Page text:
Athletes in attendance at SFIA’s 20th annual National Health Through Fitness Day on Wednesday boasted one World Series, one Stanley Cup, 11 Olympic medals; one Heisman Trophy; seven Pro Bowls invites; one NBA Most Improved Player Award and 10 MLB All-Star Game appearances.
In addition to the athletes, SFIA was joined by the American College of Sports Medicine, sports executives, youth league organizations, health and fitness industry representatives, and other physical activity proponents eager to speak with Congress about the importance of PHIT.
Throughout the day, more than 100 meetings were held, more than half directly with Congressmen/women and Senators, to discuss the severe state of inactivity in our country. Every year, individuals in households with an annual income under $75,000 become less active, and inversely, activity rates among higher-income households continue to grow. In turn, economic status is
strongly influencing youth participation in sports.
“Now, in schools, it’s all pay-to-play,” said former NFL Pro Bowl player, Santana Moss. “If my kid is going to play any varsity sport – I have to sign them up and pay first, then they have to make the team. Then, once they make the team, I have to buy the
equipment, the shoes, the uniform, and whatever else there is. If households can’t afford to buy the equipment, then their kids can’t play. That’s one of the biggest issues we’re seeing, and that’s why we’re trying to pass this bill.”
“The polarization of income dictating activity levels is evolving,” stated former NHL player, Kevin Westgarth. “The ability to participate in sports, or any kind of physical activity, in schools or wherever – places where, traditionally, everyone comes together and where everyone is supposed to be on equal footing, no longer exist. Losing those opportunities has been devastating to the landscape of youth sports, and it is something that the PHIT Act will help address.”
The United States government is in a critical position to stop this trend and prevent income from having such a strong impact on Americans’ activity levels. The PHIT Act proposes a change in the IRS definition of “medical expense,” to include physical activity-related expenses as a form of prevention. It is one of the most bipartisan pieces of legislation going through Congress at this time, due to the fact that a more active U.S. population will lead to healthier lifestyles and lower healthcare spending, which is currently projected to reach 20 percent of the U.S. GDP by 2025.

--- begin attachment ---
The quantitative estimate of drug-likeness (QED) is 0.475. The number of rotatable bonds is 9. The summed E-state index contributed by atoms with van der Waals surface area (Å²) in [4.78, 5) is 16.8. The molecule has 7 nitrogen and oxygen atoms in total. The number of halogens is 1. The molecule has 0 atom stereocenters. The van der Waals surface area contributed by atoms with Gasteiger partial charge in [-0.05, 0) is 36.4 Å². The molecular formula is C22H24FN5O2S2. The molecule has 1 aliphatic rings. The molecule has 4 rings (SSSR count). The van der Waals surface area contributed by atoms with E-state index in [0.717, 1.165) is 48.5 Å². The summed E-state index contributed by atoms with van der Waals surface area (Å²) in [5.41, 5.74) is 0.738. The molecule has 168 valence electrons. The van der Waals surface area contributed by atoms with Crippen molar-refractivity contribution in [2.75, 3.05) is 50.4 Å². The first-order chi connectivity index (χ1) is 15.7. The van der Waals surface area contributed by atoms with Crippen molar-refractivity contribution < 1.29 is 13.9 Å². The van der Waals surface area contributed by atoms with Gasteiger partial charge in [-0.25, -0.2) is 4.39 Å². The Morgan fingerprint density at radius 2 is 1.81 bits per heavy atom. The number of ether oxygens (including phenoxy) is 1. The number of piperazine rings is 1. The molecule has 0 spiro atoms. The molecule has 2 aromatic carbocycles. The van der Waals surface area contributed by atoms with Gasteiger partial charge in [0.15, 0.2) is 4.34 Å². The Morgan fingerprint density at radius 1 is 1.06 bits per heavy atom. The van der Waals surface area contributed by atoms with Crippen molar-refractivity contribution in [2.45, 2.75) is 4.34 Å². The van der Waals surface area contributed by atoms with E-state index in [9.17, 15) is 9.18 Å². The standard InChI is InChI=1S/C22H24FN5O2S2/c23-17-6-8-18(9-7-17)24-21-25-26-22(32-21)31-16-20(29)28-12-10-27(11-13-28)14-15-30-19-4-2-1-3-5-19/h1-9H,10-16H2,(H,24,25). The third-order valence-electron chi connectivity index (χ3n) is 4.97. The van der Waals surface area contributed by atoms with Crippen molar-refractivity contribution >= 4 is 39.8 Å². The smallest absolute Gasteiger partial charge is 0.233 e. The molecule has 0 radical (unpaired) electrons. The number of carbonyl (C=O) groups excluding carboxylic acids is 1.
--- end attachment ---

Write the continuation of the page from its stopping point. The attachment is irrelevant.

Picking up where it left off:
“National Health Through Fitness Day is a special time because it gives us a chance to actually connect directly with Congress and talk about things that are important to us and the industries we support,” said SFIA Chairman, Chris Clawson. “Most importantly,
the PHIT bill was introduced in the House yesterday, which means that we now have both House and Senate support. We are really excited about moving this forward. We think it’s a game-changer; not just for the industry, but more importantly, for the people of America, as it will provide them with the opportunity to use FSAs and HSAs to focus on prevention, as opposed to just treatment.”
SFIA applauded congressional efforts to encourage activity via the PHIT Act to reverse the inactivity trend, and presented Congressman Rodney Davis (R-IL) and Congressman Cedric Richmond (D-LA) with SFIA’s Champion of Health & Fitness Award for their leadership and concerted efforts to improve health through activity in America.
“Having athletes help us deliver our pro-health message is very exciting, as they are living proof of the everlasting benefits of an active lifestyle,” said Bill Sells, senior vice president of Government & Public Affairs at SFIA. “American society has changed over the years and casual daily activity is no longer free. Unfortunately, middle and lower-income families are suffering the most. The PHIT Act will lower the cost of active, healthy lifestyles by allowing consumers to use medical pre-tax dollars to prevent chronic disease. This is something our country needs.”
Other athletes slated to attend included Herschel Walker, Steve Garvey, Carl Lewis, Gheorghe Muresan, Ken Harvey, John Booty and Bobby Valentine.